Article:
It ain't the ethics -- it's the metaphysics. They don't believe in God -- in the supernatural, an another world, in the idea of a future life in which we'll contemplate and enjoy God forever and ever.

Posted by: LogicGuru on Sunday, 31 December 2006 at 5:19am GMT

LogicGuru may have had unfortunate experiences, though I wonder whether his conclusions are based on charity, but I am unconvinced that his (?) analysis is correct. It may just be that the God believed in by many clergy is a bit bigger and rather more uncomfortable than the knock down miracle worker of the Southern Baptists....

Posted by: mynsterpreost (=David Rowett) on Sunday, 31 December 2006 at 5:37pm GMT

There was a survey last year that indicated that a significant number of priests actually questioned whether God really existed.

Then we have the other group of idolatrous priests who find the idea of a God that encapsulates all of this universe's space and time (and possibly an infinite number of others) just too big; so they try to reduce God down to the characteristics manifested in one ridiculously shortened human lifetime.

And I can relate to the ethics issue. I still think my failing an ethics subject from a theological college because I made an ethical decision on how to handle the exam questions will go down in history as one of the funniest course failures ever. (Up there with Einstein struggling with maths at school).

Based on my experiences, I am not surprised that those who have been trained in more robust ethics are bemused by the ethical inconsistencies in conduct and thinking.

A practical example. Usury is bad in the bible, but we can choose to participate in usury provided we stay within reasonable boundaries. Homosexuality is bad in the bible, but we can't choose to put up any reasonable boundaries and demand complete abstinence. Ethically, we should be consistent. Complete ban homosexuality and usury OR reasonable boundaries homosexuality and usury. If people must repent of homosexuality, then those that demand the repentance should repent of usury.

Posted by: Cheryl Clough on Sunday, 31 December 2006 at 9:16pm GMT

The issue of the divine is as much about essence as existence; in any case we are communicative creatures with specific language and more general symbol systems (like music and artwork); the difficulty is that when we look back over life and see a story, or sets of stories, whether and in what way there is a divine story.

There is more mileage in God as Being than a being. Call it what you like, but I am not persuaded that there is a Big Daddy with ears, and if prayer is about depth and reflection then the first (and maybe only) people who hear it are ourselves, and that we are either to respond with helplessness or action.

I'm not quite the hardcore non-realist that I used to be, but I am still persuaded that religious actions into the symbolic are realised out of the symbolic. Whether that involves extra movement than went in is the interesting point, and where I am not as rigid as I used to be. The spiritual gift that may follow a material input may just have a dynamic outside of the inputted communicative action.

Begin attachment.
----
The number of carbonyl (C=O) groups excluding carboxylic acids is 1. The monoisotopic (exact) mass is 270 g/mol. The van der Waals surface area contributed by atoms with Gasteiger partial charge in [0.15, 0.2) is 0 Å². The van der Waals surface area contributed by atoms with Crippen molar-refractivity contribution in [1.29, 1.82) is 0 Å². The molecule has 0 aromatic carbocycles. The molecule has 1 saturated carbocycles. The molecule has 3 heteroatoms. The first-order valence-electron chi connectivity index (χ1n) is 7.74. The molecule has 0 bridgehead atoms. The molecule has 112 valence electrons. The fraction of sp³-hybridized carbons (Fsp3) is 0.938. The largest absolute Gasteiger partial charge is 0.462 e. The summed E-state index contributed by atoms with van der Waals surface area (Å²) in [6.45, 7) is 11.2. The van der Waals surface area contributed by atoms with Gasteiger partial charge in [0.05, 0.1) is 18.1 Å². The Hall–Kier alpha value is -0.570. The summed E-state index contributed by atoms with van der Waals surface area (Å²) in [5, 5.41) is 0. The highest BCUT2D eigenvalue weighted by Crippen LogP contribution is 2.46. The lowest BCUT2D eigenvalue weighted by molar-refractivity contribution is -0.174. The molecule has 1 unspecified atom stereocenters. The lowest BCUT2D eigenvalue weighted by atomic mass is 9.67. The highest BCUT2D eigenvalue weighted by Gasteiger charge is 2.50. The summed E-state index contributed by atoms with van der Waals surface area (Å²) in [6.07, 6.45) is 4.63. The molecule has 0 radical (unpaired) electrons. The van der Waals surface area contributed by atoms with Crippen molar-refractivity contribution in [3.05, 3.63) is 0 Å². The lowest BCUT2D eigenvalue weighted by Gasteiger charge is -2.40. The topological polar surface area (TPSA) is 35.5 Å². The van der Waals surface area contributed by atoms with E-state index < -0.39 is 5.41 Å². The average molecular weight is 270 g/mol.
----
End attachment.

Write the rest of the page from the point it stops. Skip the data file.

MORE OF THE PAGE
Posted by: Pluralist on Monday, 1 January 2007 at 4:31am GMT

"a significant number of priests actually questioned whether God really existed."

And I should hope they (we?) do, at least from time to time. It has excellent Scriptural authority, after all - though there it is cast in the form of whether God manifests the qualities which make him worth worshipping (eg book of Job and much Wisdom literature, some of the psalms...).

I do not discredit in any way the faith of those who never, even in the darkest night, find themselves asking, "Am I kidding myself?" But more of us dance on the edge, I think, challengd to discern a coherent God within the chaos of human existence, and it's often in that area of liminality that remarkable things happen.

Posted by: mynsterpreost (=David Rowett) on Monday, 1 January 2007 at 10:43am GMT

Very thoughtful and thought provoking posts from Cheryl, Pluralist and David. My thanks. This business of 'realism' and 'nonrealism' and their inter-face seems crucial to thinking and seeking today. For myself, I find CG Jung and jungian writers very helpul here. Their concepts of the Colletive Unconscious (and not just the Freudian indiviual ucs), archetypes and synchronicity are very helpful to these considerations. I wish more christians would draw on this rich tradition which abutts Taoist , buudhist, Jewish mystical; and folklore traditions. Many others do so benefit. Works like the Tao Teh Ching, I Ching and other eastern texts are of practical spiritual use. Also modern texts like the Tao of Pooh and various applications of the I Ching of people in commerce, and various other fields.

Chritian writers who are jungian, are a good way into jungian thought for church members. The Episcopal priest and jungian analyst John Sanford has written many books on the teaching of Jesus, dreams, and ministry and witness, and spirtiuality. Very outstanding was his book Burnout. Also, Eugene Monicke has written about the Grunwald Crucifixxion Tryptych & AIDS (book title eludes me at the moment), and a marvellous book, Phallos: Sacred Mystery of the Masculine.
Listen to the Voice Within by Christopher Perry (SPCK) is another very practical book of value to christians of all kinds.

I think the neglect by the Churches of this vibrant and practical tradition of 'soulmaking' is tragic, yet symptomatic of the Churches' malaise. I say tragic because it has so much to give to the Churches, so much that is desperately needed. Many of us have have had to look or go beyond the Churches and their timidity, on our spiritual quest.

Happy New Year !

Change is possible for the individual for starters ----what will 2007 bring ?